Untold – Black Light Spiral


Black Light Spiral


24 February 2014 (Hemlock Recordings)

Josh Hughes

Up to this point, electronic entrepreneur Untold’s career has existed in a string of left wing shifts in genre that only get weirder the closer you think you are to figuring out his process. In that way, his proper debut, “Black Light Spiral” comes as almost expected. Once again, instead of delving deeper into the broken world of dubstep, or brightening the all too repetitive house scene, “Black Light Spiral” falls into a curious hybrid that’s almost too broken and chaotic to attempt to explain. By the end of its 8-track run, the British producer very deliberately drains you of all energy, and leaves its 40-minute buildup of tension unfinished.

Albums under an hour rarely can faze me the way “The Seer” or “Shaking The Habitual” can, but “Black Light Spiral” gives a run for their money. Maybe it’s the necessity to fully submerge oneself to get lost in the album, but the post apocalyptic, distorted synths present on nearly every song begin to submerse the listeners ears by track three or four. Album opener and arguably strongest overall song “5 Wheels” reasonably explain what one’s getting into by listening to the album. Untold’s club backgrounds drop the floor on everything on “Black Light Spiral”, leaving the songs as disorienting, half-lives of their past selves. “5 Wheels” opens with low stabs of bass and hints at four on the floor percussion, and suddenly opens up with every kind of siren imaginable going off at nearly the same time. Literally.

“Drop It On The One” and “Sing A Love Song” work as a good pair of early off singles, though along with “5 Wheels”, this leaves most of the album relatively top heavy. The latter of the two is Untold making sure we know he’s not too self serious about himself. It flirts with reggae, centered on a hypnotically brief vocal sample, and breaks down into a piano shuffle halfway through- just in case it was getting too predictable for you.

The second half, while less sharpened as the first, works in the slower, subtler pieces in between jarring cuts back to distorted, bleak house. Verging on Dntel’s 1990’s classic “Life Is Full Of Possibilities”, the interlude tracks present much less than what’s actually going on. Further listens bring out all the little nuances, though sometimes they stay too unresolved or unimportant to make them all that, well, interesting. That aside, it’s still comforting that there are breathers in between the more obtuse tracks.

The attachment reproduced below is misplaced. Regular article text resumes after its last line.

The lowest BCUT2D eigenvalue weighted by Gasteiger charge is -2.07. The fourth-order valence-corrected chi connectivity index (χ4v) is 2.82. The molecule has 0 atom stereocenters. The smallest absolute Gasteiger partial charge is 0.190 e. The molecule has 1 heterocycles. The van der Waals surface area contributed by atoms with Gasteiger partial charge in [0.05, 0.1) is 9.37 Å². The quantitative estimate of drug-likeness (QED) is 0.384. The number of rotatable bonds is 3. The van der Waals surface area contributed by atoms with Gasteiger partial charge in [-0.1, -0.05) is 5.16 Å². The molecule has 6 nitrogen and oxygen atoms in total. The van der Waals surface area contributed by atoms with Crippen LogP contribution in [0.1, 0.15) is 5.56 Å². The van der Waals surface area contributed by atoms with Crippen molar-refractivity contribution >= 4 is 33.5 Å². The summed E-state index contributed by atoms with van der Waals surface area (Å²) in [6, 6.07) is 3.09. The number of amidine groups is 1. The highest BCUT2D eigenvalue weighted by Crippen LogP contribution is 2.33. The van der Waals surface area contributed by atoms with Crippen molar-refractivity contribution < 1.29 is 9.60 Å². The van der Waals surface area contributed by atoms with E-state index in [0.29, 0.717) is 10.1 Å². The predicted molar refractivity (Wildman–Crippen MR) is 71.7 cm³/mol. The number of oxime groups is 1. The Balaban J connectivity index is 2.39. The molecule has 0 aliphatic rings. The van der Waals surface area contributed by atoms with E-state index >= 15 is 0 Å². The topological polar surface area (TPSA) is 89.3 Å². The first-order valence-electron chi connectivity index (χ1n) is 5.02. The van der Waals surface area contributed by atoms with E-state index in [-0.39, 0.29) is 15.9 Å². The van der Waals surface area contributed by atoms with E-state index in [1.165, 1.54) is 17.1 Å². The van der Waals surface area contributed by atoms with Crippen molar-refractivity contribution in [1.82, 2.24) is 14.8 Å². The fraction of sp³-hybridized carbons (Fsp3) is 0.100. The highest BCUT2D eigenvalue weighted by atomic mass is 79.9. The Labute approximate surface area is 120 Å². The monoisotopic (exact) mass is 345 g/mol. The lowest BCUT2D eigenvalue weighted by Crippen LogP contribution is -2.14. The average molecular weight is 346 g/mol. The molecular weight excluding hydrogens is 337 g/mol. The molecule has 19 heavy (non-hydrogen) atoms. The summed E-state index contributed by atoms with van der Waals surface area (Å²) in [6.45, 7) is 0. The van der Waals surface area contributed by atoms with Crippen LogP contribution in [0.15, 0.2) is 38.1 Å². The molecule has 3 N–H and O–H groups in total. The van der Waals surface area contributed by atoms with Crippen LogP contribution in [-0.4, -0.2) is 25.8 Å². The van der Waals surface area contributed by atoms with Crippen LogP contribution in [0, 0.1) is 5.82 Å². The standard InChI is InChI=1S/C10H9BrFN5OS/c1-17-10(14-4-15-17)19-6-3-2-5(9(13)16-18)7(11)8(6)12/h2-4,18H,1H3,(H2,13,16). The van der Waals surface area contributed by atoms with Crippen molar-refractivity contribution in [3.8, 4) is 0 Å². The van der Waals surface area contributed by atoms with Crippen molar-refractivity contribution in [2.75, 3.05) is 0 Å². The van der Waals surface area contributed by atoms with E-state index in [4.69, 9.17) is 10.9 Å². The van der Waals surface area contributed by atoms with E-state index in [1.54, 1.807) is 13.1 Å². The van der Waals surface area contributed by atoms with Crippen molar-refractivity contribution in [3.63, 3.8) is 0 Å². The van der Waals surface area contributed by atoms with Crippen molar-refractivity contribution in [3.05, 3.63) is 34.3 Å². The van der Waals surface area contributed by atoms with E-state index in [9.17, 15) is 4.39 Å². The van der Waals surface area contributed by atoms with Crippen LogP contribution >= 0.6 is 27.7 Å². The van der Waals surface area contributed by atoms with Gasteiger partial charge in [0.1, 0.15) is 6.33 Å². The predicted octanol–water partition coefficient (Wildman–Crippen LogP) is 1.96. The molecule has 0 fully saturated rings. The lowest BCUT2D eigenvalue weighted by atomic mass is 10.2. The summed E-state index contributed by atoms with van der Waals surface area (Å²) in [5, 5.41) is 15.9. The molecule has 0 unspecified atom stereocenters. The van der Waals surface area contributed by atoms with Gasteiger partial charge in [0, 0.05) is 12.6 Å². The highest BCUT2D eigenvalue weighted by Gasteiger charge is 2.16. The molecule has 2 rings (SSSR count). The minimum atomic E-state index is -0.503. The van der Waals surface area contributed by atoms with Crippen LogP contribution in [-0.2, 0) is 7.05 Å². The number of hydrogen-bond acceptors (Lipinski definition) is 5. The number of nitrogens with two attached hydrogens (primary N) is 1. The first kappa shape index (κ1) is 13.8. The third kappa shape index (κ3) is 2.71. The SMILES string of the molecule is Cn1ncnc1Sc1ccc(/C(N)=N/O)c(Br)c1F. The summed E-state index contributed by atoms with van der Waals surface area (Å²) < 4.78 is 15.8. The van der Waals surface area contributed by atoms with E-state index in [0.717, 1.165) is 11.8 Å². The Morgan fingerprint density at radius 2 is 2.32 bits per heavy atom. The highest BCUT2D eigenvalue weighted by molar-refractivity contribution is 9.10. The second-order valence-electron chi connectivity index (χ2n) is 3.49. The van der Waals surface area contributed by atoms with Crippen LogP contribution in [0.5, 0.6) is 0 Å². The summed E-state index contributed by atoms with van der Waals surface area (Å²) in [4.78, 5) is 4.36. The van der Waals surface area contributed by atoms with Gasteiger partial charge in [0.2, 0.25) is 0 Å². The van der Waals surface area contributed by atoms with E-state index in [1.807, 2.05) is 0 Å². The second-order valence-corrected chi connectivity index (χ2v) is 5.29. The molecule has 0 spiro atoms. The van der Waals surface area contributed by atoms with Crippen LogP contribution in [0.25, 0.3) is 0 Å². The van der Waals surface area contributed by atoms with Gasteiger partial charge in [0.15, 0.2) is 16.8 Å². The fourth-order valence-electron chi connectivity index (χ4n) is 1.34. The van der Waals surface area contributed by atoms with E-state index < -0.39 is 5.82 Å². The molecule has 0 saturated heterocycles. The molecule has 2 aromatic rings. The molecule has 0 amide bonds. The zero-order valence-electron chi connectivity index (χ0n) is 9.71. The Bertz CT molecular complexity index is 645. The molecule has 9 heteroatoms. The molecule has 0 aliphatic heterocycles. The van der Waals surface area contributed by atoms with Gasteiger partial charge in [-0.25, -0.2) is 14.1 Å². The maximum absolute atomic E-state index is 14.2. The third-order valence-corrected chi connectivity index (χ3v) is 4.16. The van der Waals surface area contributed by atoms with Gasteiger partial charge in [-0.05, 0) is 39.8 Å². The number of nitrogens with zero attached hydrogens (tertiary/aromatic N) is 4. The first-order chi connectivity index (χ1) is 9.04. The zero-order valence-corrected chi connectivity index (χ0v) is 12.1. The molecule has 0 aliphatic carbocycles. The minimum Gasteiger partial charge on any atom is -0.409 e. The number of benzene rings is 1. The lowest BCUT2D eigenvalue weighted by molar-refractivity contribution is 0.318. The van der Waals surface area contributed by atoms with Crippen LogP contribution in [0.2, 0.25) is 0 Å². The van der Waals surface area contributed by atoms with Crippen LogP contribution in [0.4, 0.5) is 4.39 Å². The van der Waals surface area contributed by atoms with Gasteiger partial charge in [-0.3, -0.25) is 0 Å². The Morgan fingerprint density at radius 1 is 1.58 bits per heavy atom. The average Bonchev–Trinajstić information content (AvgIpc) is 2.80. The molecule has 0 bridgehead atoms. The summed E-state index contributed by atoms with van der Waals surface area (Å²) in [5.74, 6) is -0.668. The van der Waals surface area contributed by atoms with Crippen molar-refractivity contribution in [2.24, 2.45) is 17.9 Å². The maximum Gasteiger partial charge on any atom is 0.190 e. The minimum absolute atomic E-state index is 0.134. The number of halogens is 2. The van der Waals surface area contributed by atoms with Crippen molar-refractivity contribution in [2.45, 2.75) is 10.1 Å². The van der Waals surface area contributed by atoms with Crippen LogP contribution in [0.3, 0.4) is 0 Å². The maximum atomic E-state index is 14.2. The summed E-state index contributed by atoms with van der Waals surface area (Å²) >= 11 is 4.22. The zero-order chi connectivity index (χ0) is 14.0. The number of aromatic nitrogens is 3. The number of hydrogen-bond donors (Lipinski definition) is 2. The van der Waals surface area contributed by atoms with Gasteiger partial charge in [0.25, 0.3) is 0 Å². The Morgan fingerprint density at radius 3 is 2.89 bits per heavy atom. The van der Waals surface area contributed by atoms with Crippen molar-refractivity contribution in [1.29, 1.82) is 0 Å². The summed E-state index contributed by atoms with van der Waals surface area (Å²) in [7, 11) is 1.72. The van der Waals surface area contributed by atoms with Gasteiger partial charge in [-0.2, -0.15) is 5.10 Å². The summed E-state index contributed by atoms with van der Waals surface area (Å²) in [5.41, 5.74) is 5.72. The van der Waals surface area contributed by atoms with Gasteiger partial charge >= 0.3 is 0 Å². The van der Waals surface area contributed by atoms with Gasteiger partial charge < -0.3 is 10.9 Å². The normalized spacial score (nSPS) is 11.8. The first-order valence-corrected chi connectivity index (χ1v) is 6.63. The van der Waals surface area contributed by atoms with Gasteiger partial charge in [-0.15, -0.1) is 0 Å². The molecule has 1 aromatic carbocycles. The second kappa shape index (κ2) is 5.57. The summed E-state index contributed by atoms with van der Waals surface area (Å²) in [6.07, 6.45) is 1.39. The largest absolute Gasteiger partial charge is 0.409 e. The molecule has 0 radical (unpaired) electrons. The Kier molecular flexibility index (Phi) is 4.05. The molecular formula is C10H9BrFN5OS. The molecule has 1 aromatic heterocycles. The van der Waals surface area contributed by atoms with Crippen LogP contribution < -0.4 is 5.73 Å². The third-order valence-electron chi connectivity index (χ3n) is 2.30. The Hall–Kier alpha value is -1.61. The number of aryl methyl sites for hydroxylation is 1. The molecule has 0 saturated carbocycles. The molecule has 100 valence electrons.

“Strange Dreams” works perfectly where it is in the album, and probably wouldn’t anywhere else because of its sudden shift to melody. It’s really the only true melody on the album, and after the 5 preceding songs; it makes the payoff even more worth it. Thankfully the whole album doesn’t rely on that little trick; “Hobthrush” is a gleefully menacing 8 minutes of broken synth stabs of rhythm and eerie, drawn out bell samples.

Untold has clearly formed a different palette to work with than most artists ever seem comfortable for, but his unpredictability is starting to maybe come off as something nearing predictable- but is that really a bad thing? If “Black Light Spiral” serves as a blueprint for further Untold releases, I’ll probably be a little disheartened. Not that it doesn’t work, but few producers can so effortlessly dabble in so many different styles that it seems this guy’s destined to keep messing with the world of EDM (or ‘IDM’, if you’re so inclined to sound knowledgeable about things that you know little to nothing about). “Black Light Spiral” is a delightfully enjoyable piece of smart, sometimes half destroyed, sometimes hard to listen to music.

Favorite Tracks: “5 Wheels”, “Strange Dreams”, “Hobthrush”

Rating: Liked It



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